Modeling Martin O’Malley’s Idea for Tax Increases

December 23, 2015

During Saturday’s CNN Democratic debate, Governor Martin O’Malley (D-MD) suggested creating a new tax bracket that would apply to income over $1,000,000, and taxing capital gains at ordinary marginal income tax rates. He claimed that these changes would provide sufficient revenue for the public investments he supports. Here is the relevant quote:

“If we were to raise the marginal rate to 45% for people earning more than a $1,000,000, and if we taxed capital gains essentially the same we do earnings from hard work, sweat, and toil, you could generate $800 billion over the next 10 years, and that would do so much good for affordable college, debt-free college, cutting youth unemployment, investing in our cities again…”

Governor O’Malley did not provide any additional details, but I think it would helpful to examine how a similar set of changes would impact government revenues. Using the Tax Foundation Taxes and Growth Model, I modeled the effects of adding a new bracket of 45% on income over $1,000,000 and taxing capital gains and dividends at ordinary income rates. I found that these changes would raise a considerable amount of revenue on a static basis, but substantially less on a dynamic basis.

On a static basis, these changes would raise roughly $2 trillion over the next decade. However, these tax hikes sharply raise the cost of capital, leading to a decline in GDP of 4.2%. Accounting for this reduction in economic growth, they would generate $865 billion over the next decade.

Table 1: Ten-Year Revenue Impact of Tax Changes

(Billions of Dollars)


Static Revenue Impact


Dynamic Revenue Impact (2015-2024)

Individual Income Taxes



Payroll Taxes



Corporate Income Taxes



Excise Taxes



Estate and Gift Taxes









Source: Tax Foundation Taxes and Growth Model, October 2015.

Note: Individual items may not sum to total due to rounding.

Distributionally, on a static basis these changes would reduce the after-tax incomes of the top 10% and top 1% of earners by 3.84% and 8.52% respectively. Other deciles would also see small reductions in their after-tax income, due to higher rates on investment income. On a dynamic basis, all income deciles would see reductions in their after-tax income as a consequence of the decline in GDP.

Governor O’Malley is not the only Democratic candidate who has called for increasing taxes on wealthy individuals to pay for additional government spending. I find that eliminating the preferential treatment for capital income and imposing a higher tax rate on millionaires would raise a significant amount of revenue, but impose substantial burdens on economic growth and reduce after-tax incomes for most taxpayers.

Table 2: Distributional Analysis for Tax Changes

Effect of Tax Reform on After Tax Income Compared to Current Law

All Returns by Decile

Static Distributional Analysis

Dynamic Distributional Analysis

0% to 10%



10% to 20%



20% to 30%



30% to 40%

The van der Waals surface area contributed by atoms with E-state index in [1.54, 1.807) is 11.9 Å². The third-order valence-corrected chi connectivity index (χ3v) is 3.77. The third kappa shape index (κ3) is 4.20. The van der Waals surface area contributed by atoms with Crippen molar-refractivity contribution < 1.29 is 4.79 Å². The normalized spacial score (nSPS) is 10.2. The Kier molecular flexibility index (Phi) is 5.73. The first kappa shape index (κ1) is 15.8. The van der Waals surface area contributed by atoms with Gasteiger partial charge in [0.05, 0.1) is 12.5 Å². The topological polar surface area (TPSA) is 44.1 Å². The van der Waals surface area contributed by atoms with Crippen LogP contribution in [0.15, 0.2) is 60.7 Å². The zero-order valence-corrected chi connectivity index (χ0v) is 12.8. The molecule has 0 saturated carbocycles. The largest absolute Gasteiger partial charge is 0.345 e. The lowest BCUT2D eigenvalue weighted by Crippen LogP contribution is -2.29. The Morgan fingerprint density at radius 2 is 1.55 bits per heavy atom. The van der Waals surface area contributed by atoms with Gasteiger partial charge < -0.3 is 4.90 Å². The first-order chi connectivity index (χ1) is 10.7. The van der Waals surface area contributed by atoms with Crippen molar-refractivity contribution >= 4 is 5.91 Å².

40% to 50%



50% to 60%



60% to 70%



70% to 80%



80% to 90%



90% to 100%



99% to 100%






Source: Tax Foundation Taxes and Growth Model, October 2015

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A tax is a mandatory payment or charge collected by local, state, and national governments from individuals or businesses to cover the costs of general government services, goods, and activities.

A gift tax is a tax on the transfer of property by a living individual, without payment or a valuable exchange in return. The donor, not the recipient of the gift, is typically liable for the tax.

A payroll tax is a tax paid on the wages and salaries of employees to finance social insurance programs like Social Security, Medicare, and unemployment insurance. Payroll taxes are social insurance taxes that comprise 24.8 percent of combined federal, state, and local government revenue, the second largest source of that combined tax revenue.

An excise tax is a tax imposed on a specific good or activity. Excise taxes are commonly levied on cigarettes, alcoholic beverages, soda, gasoline, insurance premiums, amusement activities, and betting, and typically make up a relatively small and volatile portion of state and local and, to a lesser extent, federal tax collections.

An individual income tax (or personal income tax) is levied on the wages, salaries, investments, or other forms of income an individual or household earns. The U.S. imposes a progressive income tax where rates increase with income. The Federal Income Tax was established in 1913 with the ratification of the 16th Amendment. Though barely 100 years old, individual income taxes are the largest source of tax revenue in the U.S.

A corporate income tax (CIT) is levied by federal and state governments on business profits. Many companies are not subject to the CIT because they are taxed as pass-through businesses, with income reportable under the individual income tax.

After-tax income is the net amount of income available to invest, save, or consume after federal, state, and withholding taxes have been applied—your disposable income. Companies and, to a lesser extent, individuals, make economic decisions in light of how they can best maximize after-tax income.